One of the most acute observers of the role of psychology in our perceptions of climate change is the English environmental thinker George Marshall. In a recent lecture (you can find it on YouTube, in three parts 1, 2, 3), Marshall talked about our failure to take in what climate science is telling us. This, he says, is a failure of our “risk thermostat”. We readily respond to threat when it’s visible and immediate, has happened before, has an obvious cause, is coming from outside our group, and will directly affect us. Climate change is none of these: it’s invisible, unprecedented, drawn out, its causes are complex, it stems from within our group (that is, we are the cause), and it has indirect impacts. So the risk thermostat doesn’t readily kick in.
A Norwegian study cited by Marshall found that denial of global warming was socially organized. To quote the report, denial “took place in response to social circumstances and was carried out through a process of social interaction.” In other words, people tacitly agreed to exclude climate change from their unwritten list of acceptable conversation topics. If certain annoying people are foolish enough at a dinner-party to raise the topic of, say, the effect of air travel on the carbon budget, the reaction is invariably silence followed by a change of topic. So knowing or not knowing emerged as “a political act” in which people used a series of interpretive narratives to deflect disturbing information and normalise a particular version of reality. We enter into social compacts, unwritten agreements about what we can publicly acknowledge and talk about.
Our beliefs aren’t founded on rational thought. Instead, they’re socially constructed from components which aren’t necessarily rational. A Swiss study found nine different strategies used to deny climate change: strategies of displaced commitment (“I protect the environment in other ways”), of condemning the accuser (“You have no right to challenge me”), denying responsibility (“I’m not the main cause of this problem”), rejecting blame (“I have done nothing wrong”), ignorance (“I didn’t know”), powerlessness (“I can’t make any difference”), fabricated constraints (“There are too many impediments”), cynicism (“society is corrupt”) and comfort (“It’s too difficult to change my behaviour”). These story-lines are repeated by others to become consolidated in social norms. Much stronger than rationality in shaping these norms is what our peers believe, so the big climate challenges must deal not with the content of messages but the shaping of peer beliefs.
We choose to distance ourselves from the issue of climate change. Because it’s so commonly couched as a global problem, we’re able to exclude it from issues close to us, such as our rates, or the neighbour’s dog, or the state of the roads. Because it’s perceived as a slowly-developing problem, we choose to put it out of our minds because it’s not going to affect us; only our children or grandchildren. Because it’s seen as a discrete public issue, we choose to compartmentalise it, so that while passionately advocating action on emissions, we take regular flying holidays. Encouraged by government and business to take small personal actions, we succumb to token offsetting behaviour (“I have a strict switching-off regime at home so therefore I can take that overseas holiday with a clear conscience”).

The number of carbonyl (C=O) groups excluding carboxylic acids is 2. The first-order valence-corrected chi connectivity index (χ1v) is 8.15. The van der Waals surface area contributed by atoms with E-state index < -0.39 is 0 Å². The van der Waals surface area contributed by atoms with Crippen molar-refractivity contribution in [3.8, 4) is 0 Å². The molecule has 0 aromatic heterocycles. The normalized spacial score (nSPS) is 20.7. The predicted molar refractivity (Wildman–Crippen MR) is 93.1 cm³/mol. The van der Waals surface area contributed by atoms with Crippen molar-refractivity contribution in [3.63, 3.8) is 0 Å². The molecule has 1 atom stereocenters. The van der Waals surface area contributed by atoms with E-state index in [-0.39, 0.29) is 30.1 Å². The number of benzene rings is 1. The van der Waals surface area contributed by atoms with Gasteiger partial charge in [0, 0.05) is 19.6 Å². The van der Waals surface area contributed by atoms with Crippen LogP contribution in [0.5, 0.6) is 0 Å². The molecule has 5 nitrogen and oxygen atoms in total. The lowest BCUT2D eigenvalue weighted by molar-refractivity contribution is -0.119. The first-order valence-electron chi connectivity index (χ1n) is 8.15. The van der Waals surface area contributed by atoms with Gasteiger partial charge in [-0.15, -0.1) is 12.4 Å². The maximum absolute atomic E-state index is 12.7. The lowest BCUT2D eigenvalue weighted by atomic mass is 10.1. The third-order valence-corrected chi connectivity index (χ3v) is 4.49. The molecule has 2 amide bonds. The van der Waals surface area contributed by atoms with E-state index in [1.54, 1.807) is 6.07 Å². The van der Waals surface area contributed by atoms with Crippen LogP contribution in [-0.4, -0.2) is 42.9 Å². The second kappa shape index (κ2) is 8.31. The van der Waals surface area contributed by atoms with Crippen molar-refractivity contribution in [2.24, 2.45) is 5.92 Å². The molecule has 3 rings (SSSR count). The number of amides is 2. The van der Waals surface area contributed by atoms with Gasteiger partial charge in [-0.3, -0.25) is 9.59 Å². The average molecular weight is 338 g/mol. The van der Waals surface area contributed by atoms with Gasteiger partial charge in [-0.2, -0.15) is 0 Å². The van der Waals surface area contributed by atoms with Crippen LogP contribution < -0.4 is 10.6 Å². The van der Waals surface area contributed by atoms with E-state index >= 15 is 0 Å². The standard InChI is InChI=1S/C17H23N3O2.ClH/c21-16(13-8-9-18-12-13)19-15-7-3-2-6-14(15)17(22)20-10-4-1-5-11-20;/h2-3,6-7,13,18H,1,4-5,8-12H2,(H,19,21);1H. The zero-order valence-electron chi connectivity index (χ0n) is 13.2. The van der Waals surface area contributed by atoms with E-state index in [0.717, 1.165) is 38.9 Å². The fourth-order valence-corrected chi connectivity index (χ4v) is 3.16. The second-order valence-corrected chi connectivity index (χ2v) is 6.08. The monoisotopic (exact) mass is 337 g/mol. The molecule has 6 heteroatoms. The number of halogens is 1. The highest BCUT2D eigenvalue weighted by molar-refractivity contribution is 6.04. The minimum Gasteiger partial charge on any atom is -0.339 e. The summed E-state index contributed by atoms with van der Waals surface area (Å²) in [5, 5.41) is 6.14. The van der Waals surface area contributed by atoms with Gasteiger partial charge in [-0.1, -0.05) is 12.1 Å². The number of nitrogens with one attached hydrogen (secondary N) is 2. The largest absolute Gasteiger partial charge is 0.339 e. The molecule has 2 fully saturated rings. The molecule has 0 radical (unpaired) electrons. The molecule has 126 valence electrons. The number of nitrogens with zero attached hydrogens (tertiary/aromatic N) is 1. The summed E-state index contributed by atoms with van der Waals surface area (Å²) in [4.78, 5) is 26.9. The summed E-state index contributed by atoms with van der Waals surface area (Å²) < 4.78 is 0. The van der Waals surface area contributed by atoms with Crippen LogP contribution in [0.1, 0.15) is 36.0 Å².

Or we can succumb to cynicism: “The world is going to end; we must enjoy it while we can”. This latter trend is emerging quite strongly among young affluent consumers who, while understanding the veracity of the science, enjoy their lifestyle too much to want it to be compromised in any way. Such cynicism can give rise to all sorts of seriously problematic behaviour posing a still-small but growing threat to our social fabric.
Now, in the wake of national election campaigns in Australia and elsewhere which failed to address climate policy, advocates for action observe with little enthusiasm yet another attempt at an international solution, in the UNFCC meeting in Cancun, Mexico. It shouldn’t surprise us that our political leaders continue to fail us. Leadership demands vision and courage, and these are rare attributes among politicians as they are among everyone else.
Yet we all have it in us to be leaders. It is incumbent on all those of us able to see the problem to get together, to marshal our personal and collective resources, keep up our efforts to persuade our fellow-citizens, as gently as we can, that they need to come on board, and together help our elected and appointed leaders to see the course they must now take. Not easy, far from straightforward, but necessary.
The obstacle in stirring people and governments into action isn’t the scientific message or the way it’s being presented, but the psychological blockages that make misinformation such a pushover. Our journey to a safe climate has not yet begun, and we won’t get any traction until we work out how to render these psychological obstacles ineffective. That will need some special skills in government, bureaucracy and media that have so far been little in evidence.